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Ryo Sakazaki is one of the main protagonists in the Art of Fighting franchise, along with his friend and rival Robert Garcia. He also leads the Art of Fighting team in the King of Fighters franchise and appears as a secret character in Fatal Fury Special, Fatal Fury: Wild Ambition, and Buriki One. (Along with a mention in Garou: Mark of the Wolves) He is often considered a clone of Ryu and Ken from the Street Fighter franchise, and is parodied in that franchise by Dan Hibiki.

Ryo is the heir to his family's fighting style, known as Kyokugen Karate. He has been given the nickname "The Invincible Dragon" due to his remarkable use and determination of the fighting style. In most games, he wears an orange gi without sleeves on top of a black t-shirt. In most games where he is known as the second Mr. Karate (with his father Takuma being the first), he wears a dark grey gi. His hair is either blonde, orange or gray, depending on the game.

In the first Art of Fighting game, Ryo and Robert team up to find Ryo's younger sister, Yuri, who has been captured by the crime boss Mr. Big. Upon defeating Mr. Big, Ryo is led to fight against an opponent by the name of Mr. Karate, who is revealed in the second game to be Ryo's father, Takuma. In the second game, Ryo fights and defeats a young Geese Howard. Ryo acts as a supporting character in the third game, trying to find the whereabouts of Robert. (along with fighting Kasumi Todoh, who wants revenge for the defeat of her father by Ryo in the first game) Because the Art of Fighting franchise takes place decades before the Fatal Fury franchise, he appears as the aged second Mr. Karate in the Fatal Fury games. One of his students, Khushnood Butt, appears as a fighter in Garou: Mark of the Wolves.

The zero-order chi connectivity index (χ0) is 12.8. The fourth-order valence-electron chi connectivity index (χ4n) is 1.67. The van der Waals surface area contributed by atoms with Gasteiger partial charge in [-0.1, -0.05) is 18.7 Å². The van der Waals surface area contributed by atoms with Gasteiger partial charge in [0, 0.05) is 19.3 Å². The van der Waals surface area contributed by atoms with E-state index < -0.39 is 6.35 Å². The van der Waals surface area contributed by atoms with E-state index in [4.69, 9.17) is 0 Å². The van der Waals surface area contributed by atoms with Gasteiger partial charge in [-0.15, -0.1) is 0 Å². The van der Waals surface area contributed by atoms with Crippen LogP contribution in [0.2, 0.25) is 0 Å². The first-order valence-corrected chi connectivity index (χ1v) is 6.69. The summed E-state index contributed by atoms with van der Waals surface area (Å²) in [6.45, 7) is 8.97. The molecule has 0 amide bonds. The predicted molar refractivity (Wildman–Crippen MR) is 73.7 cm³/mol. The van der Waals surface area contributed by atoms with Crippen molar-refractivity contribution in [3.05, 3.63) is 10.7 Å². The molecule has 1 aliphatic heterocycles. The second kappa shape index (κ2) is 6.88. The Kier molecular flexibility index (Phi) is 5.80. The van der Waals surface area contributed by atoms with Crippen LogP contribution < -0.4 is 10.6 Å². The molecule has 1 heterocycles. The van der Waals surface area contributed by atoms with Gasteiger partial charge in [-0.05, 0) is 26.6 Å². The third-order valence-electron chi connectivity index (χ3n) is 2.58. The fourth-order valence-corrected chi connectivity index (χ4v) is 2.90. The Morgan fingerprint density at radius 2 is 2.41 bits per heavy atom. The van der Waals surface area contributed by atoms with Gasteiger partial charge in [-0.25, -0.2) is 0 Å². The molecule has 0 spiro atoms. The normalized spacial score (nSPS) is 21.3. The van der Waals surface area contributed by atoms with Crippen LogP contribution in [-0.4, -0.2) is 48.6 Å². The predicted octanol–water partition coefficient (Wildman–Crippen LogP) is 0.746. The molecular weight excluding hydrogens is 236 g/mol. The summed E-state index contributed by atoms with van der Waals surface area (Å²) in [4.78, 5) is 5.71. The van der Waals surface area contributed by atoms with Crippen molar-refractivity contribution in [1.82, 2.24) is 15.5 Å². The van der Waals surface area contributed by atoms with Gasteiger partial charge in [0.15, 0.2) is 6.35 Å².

In King of Fighters

He always appears in the Art of Fighting team in the King of Fighters franchise, where he is often joined by Robert, Takuma, Yuri, and King. There is often romantic tension between Ryo and King in the series, which Takuma seeks to intensify so there can be a new heir to the family's fighting style. Ryo has appeared in almost every King of Fighters game, which is a rare accomplishment.

One odd biographical note regarding Ryo's KOF appearances, however, has to do with his age and birth date. The Art of Fighting series is set during the 1970s, whereas the King of Fighters series is set in the 1990s and later. Rather than appear twenty years older, Ryo and the other Art of Fighting characters are instead treated as though they were born twenty years later, maintaining their same ages and appearances as in their origin series.


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